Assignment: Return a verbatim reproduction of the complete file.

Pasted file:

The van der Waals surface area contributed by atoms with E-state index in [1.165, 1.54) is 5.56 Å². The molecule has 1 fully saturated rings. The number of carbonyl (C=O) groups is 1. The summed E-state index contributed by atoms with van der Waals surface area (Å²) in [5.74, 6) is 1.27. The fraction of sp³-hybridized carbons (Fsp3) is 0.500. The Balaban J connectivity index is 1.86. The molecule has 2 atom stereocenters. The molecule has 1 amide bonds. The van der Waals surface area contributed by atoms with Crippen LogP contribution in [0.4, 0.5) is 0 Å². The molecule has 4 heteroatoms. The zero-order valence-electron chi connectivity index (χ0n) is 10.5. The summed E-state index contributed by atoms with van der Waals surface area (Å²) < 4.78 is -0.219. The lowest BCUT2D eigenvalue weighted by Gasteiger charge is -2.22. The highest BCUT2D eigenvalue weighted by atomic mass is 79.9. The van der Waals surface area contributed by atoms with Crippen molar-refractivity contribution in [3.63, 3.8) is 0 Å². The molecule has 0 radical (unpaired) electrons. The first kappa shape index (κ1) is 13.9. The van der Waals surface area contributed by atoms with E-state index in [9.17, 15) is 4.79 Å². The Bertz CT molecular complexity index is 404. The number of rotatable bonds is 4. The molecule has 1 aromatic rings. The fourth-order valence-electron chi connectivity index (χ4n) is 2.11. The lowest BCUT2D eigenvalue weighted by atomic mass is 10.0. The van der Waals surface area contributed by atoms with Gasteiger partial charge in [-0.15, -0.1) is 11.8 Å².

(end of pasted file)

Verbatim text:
The van der Waals surface area contributed by atoms with E-state index in [1.165, 1.54) is 5.56 Å². The molecule has 1 fully saturated rings. The number of carbonyl (C=O) groups is 1. The summed E-state index contributed by atoms with van der Waals surface area (Å²) in [5.74, 6) is 1.27. The fraction of sp³-hybridized carbons (Fsp3) is 0.500. The Balaban J connectivity index is 1.86. The molecule has 2 atom stereocenters. The molecule has 1 amide bonds. The van der Waals surface area contributed by atoms with Crippen LogP contribution in [0.4, 0.5) is 0 Å². The molecule has 4 heteroatoms. The zero-order valence-electron chi connectivity index (χ0n) is 10.5. The summed E-state index contributed by atoms with van der Waals surface area (Å²) < 4.78 is -0.219. The lowest BCUT2D eigenvalue weighted by Gasteiger charge is -2.22. The highest BCUT2D eigenvalue weighted by atomic mass is 79.9. The van der Waals surface area contributed by atoms with Crippen molar-refractivity contribution in [3.63, 3.8) is 0 Å². The molecule has 0 radical (unpaired) electrons. The first kappa shape index (κ1) is 13.9. The van der Waals surface area contributed by atoms with E-state index in [9.17, 15) is 4.79 Å². The Bertz CT molecular complexity index is 404. The number of rotatable bonds is 4. The molecule has 1 aromatic rings. The fourth-order valence-electron chi connectivity index (χ4n) is 2.11. The lowest BCUT2D eigenvalue weighted by atomic mass is 10.0. The van der Waals surface area contributed by atoms with Gasteiger partial charge in [-0.15, -0.1) is 11.8 Å².